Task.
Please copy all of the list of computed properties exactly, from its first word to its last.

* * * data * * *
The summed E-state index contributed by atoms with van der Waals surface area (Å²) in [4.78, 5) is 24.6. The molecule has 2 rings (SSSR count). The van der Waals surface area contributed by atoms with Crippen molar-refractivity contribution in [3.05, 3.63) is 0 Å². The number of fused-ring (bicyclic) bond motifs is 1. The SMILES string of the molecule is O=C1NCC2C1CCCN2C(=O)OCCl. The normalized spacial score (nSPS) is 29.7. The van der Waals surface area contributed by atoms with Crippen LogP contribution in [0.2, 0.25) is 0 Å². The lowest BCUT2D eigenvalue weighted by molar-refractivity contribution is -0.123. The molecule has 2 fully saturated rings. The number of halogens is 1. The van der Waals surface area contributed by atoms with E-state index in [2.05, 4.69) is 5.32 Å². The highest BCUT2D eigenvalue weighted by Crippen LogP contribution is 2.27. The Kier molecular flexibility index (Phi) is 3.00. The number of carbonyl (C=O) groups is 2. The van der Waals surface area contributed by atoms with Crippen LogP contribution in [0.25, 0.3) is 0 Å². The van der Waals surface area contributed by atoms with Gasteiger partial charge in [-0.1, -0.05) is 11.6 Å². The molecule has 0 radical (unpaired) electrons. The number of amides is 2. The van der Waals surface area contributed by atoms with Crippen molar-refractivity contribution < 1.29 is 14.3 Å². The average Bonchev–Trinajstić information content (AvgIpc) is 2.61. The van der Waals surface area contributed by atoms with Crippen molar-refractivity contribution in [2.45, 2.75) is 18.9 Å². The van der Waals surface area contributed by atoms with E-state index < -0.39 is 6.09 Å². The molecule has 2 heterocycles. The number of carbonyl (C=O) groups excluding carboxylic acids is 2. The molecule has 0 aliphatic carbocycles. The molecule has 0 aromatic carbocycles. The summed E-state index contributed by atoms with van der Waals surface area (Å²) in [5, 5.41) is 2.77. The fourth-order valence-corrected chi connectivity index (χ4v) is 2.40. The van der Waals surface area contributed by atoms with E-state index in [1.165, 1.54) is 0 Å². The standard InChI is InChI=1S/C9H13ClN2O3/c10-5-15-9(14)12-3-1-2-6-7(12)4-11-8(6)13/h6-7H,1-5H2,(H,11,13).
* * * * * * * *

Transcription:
The summed E-state index contributed by atoms with van der Waals surface area (Å²) in [4.78, 5) is 24.6. The molecule has 2 rings (SSSR count). The van der Waals surface area contributed by atoms with Crippen molar-refractivity contribution in [3.05, 3.63) is 0 Å². The number of fused-ring (bicyclic) bond motifs is 1. The SMILES string of the molecule is O=C1NCC2C1CCCN2C(=O)OCCl. The normalized spacial score (nSPS) is 29.7. The van der Waals surface area contributed by atoms with Crippen LogP contribution in [0.2, 0.25) is 0 Å². The lowest BCUT2D eigenvalue weighted by molar-refractivity contribution is -0.123. The molecule has 2 fully saturated rings. The number of halogens is 1. The van der Waals surface area contributed by atoms with E-state index in [2.05, 4.69) is 5.32 Å². The highest BCUT2D eigenvalue weighted by Crippen LogP contribution is 2.27. The Kier molecular flexibility index (Phi) is 3.00. The number of carbonyl (C=O) groups is 2. The van der Waals surface area contributed by atoms with Crippen LogP contribution in [0.25, 0.3) is 0 Å². The van der Waals surface area contributed by atoms with Gasteiger partial charge in [-0.1, -0.05) is 11.6 Å². The molecule has 0 radical (unpaired) electrons. The number of amides is 2. The van der Waals surface area contributed by atoms with Crippen molar-refractivity contribution < 1.29 is 14.3 Å². The average Bonchev–Trinajstić information content (AvgIpc) is 2.61. The van der Waals surface area contributed by atoms with Crippen molar-refractivity contribution in [2.45, 2.75) is 18.9 Å². The van der Waals surface area contributed by atoms with E-state index < -0.39 is 6.09 Å². The molecule has 2 heterocycles. The number of carbonyl (C=O) groups excluding carboxylic acids is 2. The molecule has 0 aliphatic carbocycles. The molecule has 0 aromatic carbocycles. The summed E-state index contributed by atoms with van der Waals surface area (Å²) in [5, 5.41) is 2.77. The fourth-order valence-corrected chi connectivity index (χ4v) is 2.40. The van der Waals surface area contributed by atoms with E-state index in [1.165, 1.54) is 0 Å². The standard InChI is InChI=1S/C9H13ClN2O3/c10-5-15-9(14)12-3-1-2-6-7(12)4-11-8(6)13/h6-7H,1-5H2,(H,11,13).